This is deeply troubling. We are opposing electronic voting in our governmental elections, as unverifiable without paper-trail assets, and we should not be using any less secure a system. Apparently we had somehow included “written or electronic ballot” in a previous revision that I missed, but I am very concerned about doubling down on it.

227 to 230: Why change ballot to vote? 

231–240: Mail Ballot? Bad term, never heard it before. Mailed-in or mailed ballot is better. Do we need to explain where the secretary is in order to receive the ballot if mailed? (e.g., If someone mails a ballot to the secretary’s office and it arrives during GA, it would be timely from the mailer’s viewpoint, but if nobody is there to receive it, the secretary would tend to declare it late. Will there be a mailing address at the GA site? How will that be communicated? [are their return envelopes included with mail-in ballots?]) May paper ballots be delivered in person at GA?

240–281: No remote electronic voting; no voting by Internet can be considered secure. 

244: Glad to see the requirement for “auditable and secure”, but how does that work? I do not know of any such system.

259 & 265: Why does this section no longer include Financial Advisor and Trustee; even if we were to change the mode of voting, why change the specific officers? If the Financial Advisor and Trustee are not included on line 259, should they not be here?

275–283: this section removes authority to make a decision from the body and makes the decision randomly—that is inappropriate and undemocratic

284–304: No random draws! Restore the run-off votes if needed. There is no rationale for deciding a tie vote by a random draw, other than to save some time and money. It trivializes the importance of the office and insults the candidates. It is not taking any sort of moral high ground. Shameful that this got so far without an objection being heard and addressed.

311–318: Are you seriously removing a random draw for ballot order and turning that responsibility over to a single person, the UUA secretary? And doing this for paper ballots only, leaving the electronic names random? Shameful that this two-tier system got so far without an objection being heard and addressed. Why are we eliminating certification by the Secretary, and what are we putting in its place? Trust without verification?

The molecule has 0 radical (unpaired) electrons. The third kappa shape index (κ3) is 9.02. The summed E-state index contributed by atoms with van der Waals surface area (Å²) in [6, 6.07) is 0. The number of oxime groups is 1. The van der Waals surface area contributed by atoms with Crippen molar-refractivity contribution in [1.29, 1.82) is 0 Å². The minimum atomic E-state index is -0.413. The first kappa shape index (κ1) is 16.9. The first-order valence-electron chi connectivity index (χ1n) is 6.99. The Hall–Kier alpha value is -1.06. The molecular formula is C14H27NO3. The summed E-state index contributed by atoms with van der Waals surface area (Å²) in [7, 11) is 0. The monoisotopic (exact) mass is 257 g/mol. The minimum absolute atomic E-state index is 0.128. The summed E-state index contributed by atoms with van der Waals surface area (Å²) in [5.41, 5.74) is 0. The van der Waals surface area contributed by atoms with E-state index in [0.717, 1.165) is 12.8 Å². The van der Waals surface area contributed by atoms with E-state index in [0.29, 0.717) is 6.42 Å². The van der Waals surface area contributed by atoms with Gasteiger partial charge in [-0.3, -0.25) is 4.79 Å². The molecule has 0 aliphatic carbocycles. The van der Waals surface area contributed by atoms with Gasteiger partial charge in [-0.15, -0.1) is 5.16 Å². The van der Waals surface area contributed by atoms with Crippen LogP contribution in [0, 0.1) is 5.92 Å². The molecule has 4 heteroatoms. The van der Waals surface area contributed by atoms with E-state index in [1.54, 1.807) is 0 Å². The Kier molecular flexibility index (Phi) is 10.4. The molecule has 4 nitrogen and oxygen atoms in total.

320–321: Why are we prohibiting write-ins? Although the chances of a write-in candidate winning are slim, what is the danger of having such votes? [This is not a change, but something that I think we might eliminate.]

326–331: unnecessary with no electronic voting

332–343: What is the rationale for giving the board the power to challenge election results, particularly given that many of the elected positions are board members? If you want a body to be able to challenge the secretary’s decision, that body should be a special committee consisting of the parliamentarian and, e.g., the Commission on Appraisal, or some other independent group of respected individuals. The board should not have the capacity to change electric results without a formal democratic process that involves more than just members of the board.

345-351: We are having problems getting a moderator nominee and we are making the requirements for a nomination by petition harder? WTH? Why? This consolidates power and limits existing power of the grassroots; undemocratic and unacceptable. (We had a very successful 3-person campaign for the presidency last time, despite the board’s fear; we need to encourage more people to get involved, not make it harder for them to do so.)

352–357: What are the legal implications of one region merging with the national association? What does this mean for other regions, some of which are composed of unwilling members of former districts that merged into regions over certain levels of objections? How do those worried both about centralization and being left out when others centralize around them understand what is happening and plan for the future?

Sally Jane Gellert Woodcliff Lake, N.J. • SJGUU [at]